Wound Healing And Your Diet

WHAT YOU SHOULD KNOW:

Your body uses nutrients from healthy foods to heal wounds caused by injury, surgery, or pressure ulcers. How fast and how well your wound heals depends on many things. There is no special diet that will heal your wound, but a healthy meal plan can help your wound heal faster. Nutrients that are important for healing are protein, zinc, and vitamin C. Liquids are also important for wound healing.

AFTER YOU LEAVE:

Follow a healthy meal plan:

  • Eat a variety of foods from each food group every day. Eat regular meals and snacks to help you get enough calories and nutrients. If you have trouble eating 3 meals each day, eat 5 to 6 small meals throughout the day instead. Include good sources of protein, zinc, and vitamin C each day. Drink plenty of liquids during and between meals, unless your primary healthcare provider has told you to limit liquids. Ask your primary healthcare provider or dietitian how much liquid to drink each day and which liquids are best for you.

  • Limit foods that are high in fat, sugar, and salt, such as doughnuts, cookies, fried foods, candy, and regular soda. These foods are low in nutrients that are important for healing.

Good sources of protein:

Your dietitian will tell you how much protein and how many calories you need each day. The average amount of protein in foods is listed below in grams (g). To find the exact amount of protein in a food, read the food labels on packaged items.

  • Dairy:

    • 1 cup of any type of milk (8 g)

    • ½ cup of evaporated canned milk (9 g)

    • ¼ cup of nonfat dry milk (11 g)

    • 1 ounce of semihard or solid cheese (7 g)

    • ¼ cup of parmesan cheese (8 g)

    • ½ cup of cottage cheese (14 g)

    • ½ cup of pudding (4 g)

    • 1 cup of plain or fruit yogurt (8 g)

  • Meats and meat substitutes:

    • 3 ounces of cooked freshwater fish (21 g)

    • 3 ounces of cooked shellfish (19 g)

    • ½ cup of canned tuna (14 g)

    • 3 ounces of cooked chicken, turkey, or other poultry (24 g)

    • 3 ounces of cooked beef, pork, lamb, or other red meat (21 g)

    • 1 large egg (6 g)

    • ¼ cup of fat free egg substitute (5 g)

    • ½ cup of tofu or tempeh (10 g)

    • 1 cup of cooked dried beans, such as pinto, kidney, or navy (15 g)

  • Nuts and seeds:

    • 2 tablespoons of almonds, cashews, sunflower seeds, or walnuts (5 g)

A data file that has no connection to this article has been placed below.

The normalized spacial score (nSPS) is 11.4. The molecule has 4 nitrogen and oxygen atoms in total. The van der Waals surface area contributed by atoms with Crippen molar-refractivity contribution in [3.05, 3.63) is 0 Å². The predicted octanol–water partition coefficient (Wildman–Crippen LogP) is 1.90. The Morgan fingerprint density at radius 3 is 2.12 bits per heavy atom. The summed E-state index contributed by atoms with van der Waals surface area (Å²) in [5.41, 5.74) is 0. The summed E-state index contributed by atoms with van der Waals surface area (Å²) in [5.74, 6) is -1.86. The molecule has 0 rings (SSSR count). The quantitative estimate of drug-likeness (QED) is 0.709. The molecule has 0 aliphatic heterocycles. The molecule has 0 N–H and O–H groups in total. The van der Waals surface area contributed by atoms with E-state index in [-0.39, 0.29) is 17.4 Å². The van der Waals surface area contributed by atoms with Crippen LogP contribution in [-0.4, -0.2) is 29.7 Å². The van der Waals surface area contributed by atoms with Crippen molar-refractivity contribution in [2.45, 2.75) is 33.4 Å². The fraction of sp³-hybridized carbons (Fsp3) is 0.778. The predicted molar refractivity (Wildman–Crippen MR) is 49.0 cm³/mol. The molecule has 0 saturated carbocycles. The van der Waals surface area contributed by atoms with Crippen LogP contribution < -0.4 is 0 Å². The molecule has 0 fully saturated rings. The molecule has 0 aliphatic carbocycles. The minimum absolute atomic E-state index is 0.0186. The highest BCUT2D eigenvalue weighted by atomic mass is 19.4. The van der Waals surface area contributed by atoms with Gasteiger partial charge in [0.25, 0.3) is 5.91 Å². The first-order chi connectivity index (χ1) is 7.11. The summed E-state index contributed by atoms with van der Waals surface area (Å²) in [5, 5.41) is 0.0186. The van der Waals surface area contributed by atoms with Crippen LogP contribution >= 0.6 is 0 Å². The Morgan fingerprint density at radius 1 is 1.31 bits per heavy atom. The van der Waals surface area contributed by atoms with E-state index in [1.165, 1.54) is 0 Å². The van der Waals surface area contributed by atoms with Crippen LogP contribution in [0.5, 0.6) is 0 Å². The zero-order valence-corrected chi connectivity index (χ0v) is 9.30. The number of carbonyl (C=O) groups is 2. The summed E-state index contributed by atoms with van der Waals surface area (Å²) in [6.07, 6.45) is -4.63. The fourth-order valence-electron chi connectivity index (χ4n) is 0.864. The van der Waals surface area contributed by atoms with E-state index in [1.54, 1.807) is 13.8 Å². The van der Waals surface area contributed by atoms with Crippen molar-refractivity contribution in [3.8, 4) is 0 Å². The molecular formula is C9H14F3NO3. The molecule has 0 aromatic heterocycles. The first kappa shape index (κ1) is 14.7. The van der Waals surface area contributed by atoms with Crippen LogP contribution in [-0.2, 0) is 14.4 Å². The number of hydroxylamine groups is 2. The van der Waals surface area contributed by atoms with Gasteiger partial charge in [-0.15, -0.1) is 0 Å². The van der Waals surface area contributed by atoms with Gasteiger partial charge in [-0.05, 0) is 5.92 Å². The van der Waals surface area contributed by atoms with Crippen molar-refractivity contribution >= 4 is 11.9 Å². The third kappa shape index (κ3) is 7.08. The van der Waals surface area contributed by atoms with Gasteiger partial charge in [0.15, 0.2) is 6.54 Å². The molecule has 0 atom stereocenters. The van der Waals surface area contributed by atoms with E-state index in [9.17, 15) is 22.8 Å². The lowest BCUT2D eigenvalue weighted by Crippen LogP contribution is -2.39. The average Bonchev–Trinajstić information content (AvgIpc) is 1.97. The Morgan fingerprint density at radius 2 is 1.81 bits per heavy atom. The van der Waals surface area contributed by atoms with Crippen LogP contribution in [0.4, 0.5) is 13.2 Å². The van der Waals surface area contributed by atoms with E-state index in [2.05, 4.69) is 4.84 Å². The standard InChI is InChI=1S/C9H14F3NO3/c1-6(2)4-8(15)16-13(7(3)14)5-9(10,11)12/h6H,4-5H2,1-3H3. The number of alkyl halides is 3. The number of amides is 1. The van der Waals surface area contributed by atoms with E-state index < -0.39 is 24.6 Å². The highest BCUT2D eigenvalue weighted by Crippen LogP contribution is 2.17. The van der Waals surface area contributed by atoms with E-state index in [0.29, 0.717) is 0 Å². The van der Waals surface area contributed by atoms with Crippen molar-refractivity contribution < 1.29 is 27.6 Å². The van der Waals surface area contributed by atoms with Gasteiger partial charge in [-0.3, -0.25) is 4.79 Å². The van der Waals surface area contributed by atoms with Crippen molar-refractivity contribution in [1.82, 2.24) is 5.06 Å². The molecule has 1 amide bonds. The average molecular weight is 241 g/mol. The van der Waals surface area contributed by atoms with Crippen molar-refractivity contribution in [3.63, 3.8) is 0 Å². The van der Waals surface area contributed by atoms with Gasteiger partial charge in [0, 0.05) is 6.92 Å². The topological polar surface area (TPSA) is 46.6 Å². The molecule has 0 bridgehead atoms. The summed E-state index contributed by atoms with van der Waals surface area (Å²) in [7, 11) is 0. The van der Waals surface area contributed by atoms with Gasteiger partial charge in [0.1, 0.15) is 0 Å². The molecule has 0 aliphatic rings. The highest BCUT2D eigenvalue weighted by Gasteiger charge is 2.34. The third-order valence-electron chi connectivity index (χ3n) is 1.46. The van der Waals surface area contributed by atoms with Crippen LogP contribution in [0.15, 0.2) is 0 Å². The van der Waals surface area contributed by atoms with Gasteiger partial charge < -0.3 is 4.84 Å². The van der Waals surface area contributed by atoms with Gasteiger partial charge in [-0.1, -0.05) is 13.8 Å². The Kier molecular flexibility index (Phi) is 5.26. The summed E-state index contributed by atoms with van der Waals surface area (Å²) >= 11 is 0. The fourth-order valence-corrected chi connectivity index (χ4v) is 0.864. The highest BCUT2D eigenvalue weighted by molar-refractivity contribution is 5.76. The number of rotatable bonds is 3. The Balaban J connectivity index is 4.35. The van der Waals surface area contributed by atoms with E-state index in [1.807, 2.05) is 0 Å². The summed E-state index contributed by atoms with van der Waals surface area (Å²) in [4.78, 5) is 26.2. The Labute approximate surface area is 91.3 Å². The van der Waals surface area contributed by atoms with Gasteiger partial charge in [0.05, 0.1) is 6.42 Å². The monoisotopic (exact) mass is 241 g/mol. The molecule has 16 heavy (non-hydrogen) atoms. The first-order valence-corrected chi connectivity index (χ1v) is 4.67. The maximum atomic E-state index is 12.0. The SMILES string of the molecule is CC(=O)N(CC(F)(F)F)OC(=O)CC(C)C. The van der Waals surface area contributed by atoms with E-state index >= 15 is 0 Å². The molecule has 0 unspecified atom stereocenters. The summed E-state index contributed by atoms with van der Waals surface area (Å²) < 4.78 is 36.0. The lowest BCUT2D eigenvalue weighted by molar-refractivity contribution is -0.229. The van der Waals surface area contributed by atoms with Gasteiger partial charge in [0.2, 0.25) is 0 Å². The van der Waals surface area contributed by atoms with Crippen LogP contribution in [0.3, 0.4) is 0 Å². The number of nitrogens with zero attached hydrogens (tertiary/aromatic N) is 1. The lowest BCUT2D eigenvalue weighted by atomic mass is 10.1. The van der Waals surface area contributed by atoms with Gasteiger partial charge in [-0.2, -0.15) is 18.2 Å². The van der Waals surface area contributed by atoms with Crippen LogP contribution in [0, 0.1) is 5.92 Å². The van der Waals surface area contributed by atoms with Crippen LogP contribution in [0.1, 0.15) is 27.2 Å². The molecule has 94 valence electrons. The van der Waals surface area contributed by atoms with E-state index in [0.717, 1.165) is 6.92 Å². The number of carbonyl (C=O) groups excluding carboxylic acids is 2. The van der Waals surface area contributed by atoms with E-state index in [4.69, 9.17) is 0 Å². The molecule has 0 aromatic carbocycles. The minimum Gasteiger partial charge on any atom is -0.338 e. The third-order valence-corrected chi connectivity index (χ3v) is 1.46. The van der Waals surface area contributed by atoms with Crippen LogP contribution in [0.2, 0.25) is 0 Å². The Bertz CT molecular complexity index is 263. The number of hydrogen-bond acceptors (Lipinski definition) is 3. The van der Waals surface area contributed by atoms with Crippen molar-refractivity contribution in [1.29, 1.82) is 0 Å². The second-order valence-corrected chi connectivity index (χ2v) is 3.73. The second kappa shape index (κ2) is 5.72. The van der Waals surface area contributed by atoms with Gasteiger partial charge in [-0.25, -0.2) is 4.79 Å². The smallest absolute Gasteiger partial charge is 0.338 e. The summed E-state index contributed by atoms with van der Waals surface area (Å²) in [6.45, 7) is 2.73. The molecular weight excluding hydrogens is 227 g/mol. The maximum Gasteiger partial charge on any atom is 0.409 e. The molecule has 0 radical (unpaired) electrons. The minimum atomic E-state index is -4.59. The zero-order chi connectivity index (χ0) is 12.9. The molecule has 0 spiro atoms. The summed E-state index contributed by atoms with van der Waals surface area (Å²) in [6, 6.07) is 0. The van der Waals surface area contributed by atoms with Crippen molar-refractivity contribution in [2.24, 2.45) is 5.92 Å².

• 2 tablespoons of peanuts (7 g)

    • 2 tablespoons of peanut butter (8 g)

How to add extra protein:

  • Add powdered milk to milk, cereals, scrambled eggs, soups, and casseroles.

  • Add cheese to sauces, soups, or vegetables.

  • Add eggs to tuna, salads, sauces, or casseroles.

  • Add nutrition supplements and breakfast drink mixes to milk or shakes.

  • Add nuts to foods or eat them as snacks.

  • Add meat (beef, chicken, and pork) to soups, casseroles, pasta dishes, or vegetables.

  • Add beans, peas, and other legumes to salads.

  • Eat cottage cheese or yogurt with fruit.

Good sources of vitamin C:

Vitamin C is found in fruits and vegetables. Fruits such as oranges, strawberries, grapefruit, cantaloupe, and tangerines are good sources of vitamin C. Red and green bell peppers, broccoli, potatoes, tomatoes, and cabbage are also high in vitamin C.

Good sources of zinc:

Good sources of zinc are beef, liver, and crab. Smaller amounts of zinc are found in sunflower seeds, almonds, peanut butter, eggs, and milk. Other foods that contain zinc include wheat germ, black-eyed peas, and whole-grain products.

© 2014 Truven Health Analytics Inc. Information is for End User's use only and may not be sold, redistributed or otherwise used for commercial purposes. All illustrations and images included in CareNotes® are the copyrighted property of A.D.A.M., Inc. or Truven Health Analytics.

The above information is an educational aid only. It is not intended as medical advice for individual conditions or treatments. Talk to your doctor, nurse or pharmacist before following any medical regimen to see if it is safe and effective for you.

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